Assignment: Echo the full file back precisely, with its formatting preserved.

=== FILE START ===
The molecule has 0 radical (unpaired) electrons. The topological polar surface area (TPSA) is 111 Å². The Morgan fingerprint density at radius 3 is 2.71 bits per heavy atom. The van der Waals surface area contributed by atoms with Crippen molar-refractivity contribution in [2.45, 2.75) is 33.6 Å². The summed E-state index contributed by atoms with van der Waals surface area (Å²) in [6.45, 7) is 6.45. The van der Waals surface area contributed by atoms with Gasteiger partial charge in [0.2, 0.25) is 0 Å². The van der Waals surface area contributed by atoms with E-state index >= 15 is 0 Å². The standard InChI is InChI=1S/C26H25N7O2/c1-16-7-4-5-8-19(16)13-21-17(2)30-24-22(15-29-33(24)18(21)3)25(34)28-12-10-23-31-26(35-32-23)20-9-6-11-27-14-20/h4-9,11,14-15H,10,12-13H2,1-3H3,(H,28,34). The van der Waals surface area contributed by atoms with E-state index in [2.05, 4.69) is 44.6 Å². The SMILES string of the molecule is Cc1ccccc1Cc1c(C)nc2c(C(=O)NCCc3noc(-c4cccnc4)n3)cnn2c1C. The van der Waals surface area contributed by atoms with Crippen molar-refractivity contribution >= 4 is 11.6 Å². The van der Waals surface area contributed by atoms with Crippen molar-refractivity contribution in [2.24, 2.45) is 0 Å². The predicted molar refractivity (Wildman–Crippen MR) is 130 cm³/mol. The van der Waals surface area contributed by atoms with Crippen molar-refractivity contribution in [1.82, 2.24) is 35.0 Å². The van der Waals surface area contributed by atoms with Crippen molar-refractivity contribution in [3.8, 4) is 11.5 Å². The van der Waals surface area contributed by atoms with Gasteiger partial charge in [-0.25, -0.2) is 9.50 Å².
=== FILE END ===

The molecule has 0 radical (unpaired) electrons. The topological polar surface area (TPSA) is 111 Å². The Morgan fingerprint density at radius 3 is 2.71 bits per heavy atom. The van der Waals surface area contributed by atoms with Crippen molar-refractivity contribution in [2.45, 2.75) is 33.6 Å². The summed E-state index contributed by atoms with van der Waals surface area (Å²) in [6.45, 7) is 6.45. The van der Waals surface area contributed by atoms with Gasteiger partial charge in [0.2, 0.25) is 0 Å². The van der Waals surface area contributed by atoms with E-state index >= 15 is 0 Å². The standard InChI is InChI=1S/C26H25N7O2/c1-16-7-4-5-8-19(16)13-21-17(2)30-24-22(15-29-33(24)18(21)3)25(34)28-12-10-23-31-26(35-32-23)20-9-6-11-27-14-20/h4-9,11,14-15H,10,12-13H2,1-3H3,(H,28,34). The van der Waals surface area contributed by atoms with E-state index in [2.05, 4.69) is 44.6 Å². The SMILES string of the molecule is Cc1ccccc1Cc1c(C)nc2c(C(=O)NCCc3noc(-c4cccnc4)n3)cnn2c1C. The van der Waals surface area contributed by atoms with Crippen molar-refractivity contribution >= 4 is 11.6 Å². The van der Waals surface area contributed by atoms with Crippen molar-refractivity contribution in [2.24, 2.45) is 0 Å². The predicted molar refractivity (Wildman–Crippen MR) is 130 cm³/mol. The van der Waals surface area contributed by atoms with Crippen molar-refractivity contribution in [1.82, 2.24) is 35.0 Å². The van der Waals surface area contributed by atoms with Crippen molar-refractivity contribution in [3.8, 4) is 11.5 Å². The van der Waals surface area contributed by atoms with Gasteiger partial charge in [-0.25, -0.2) is 9.50 Å².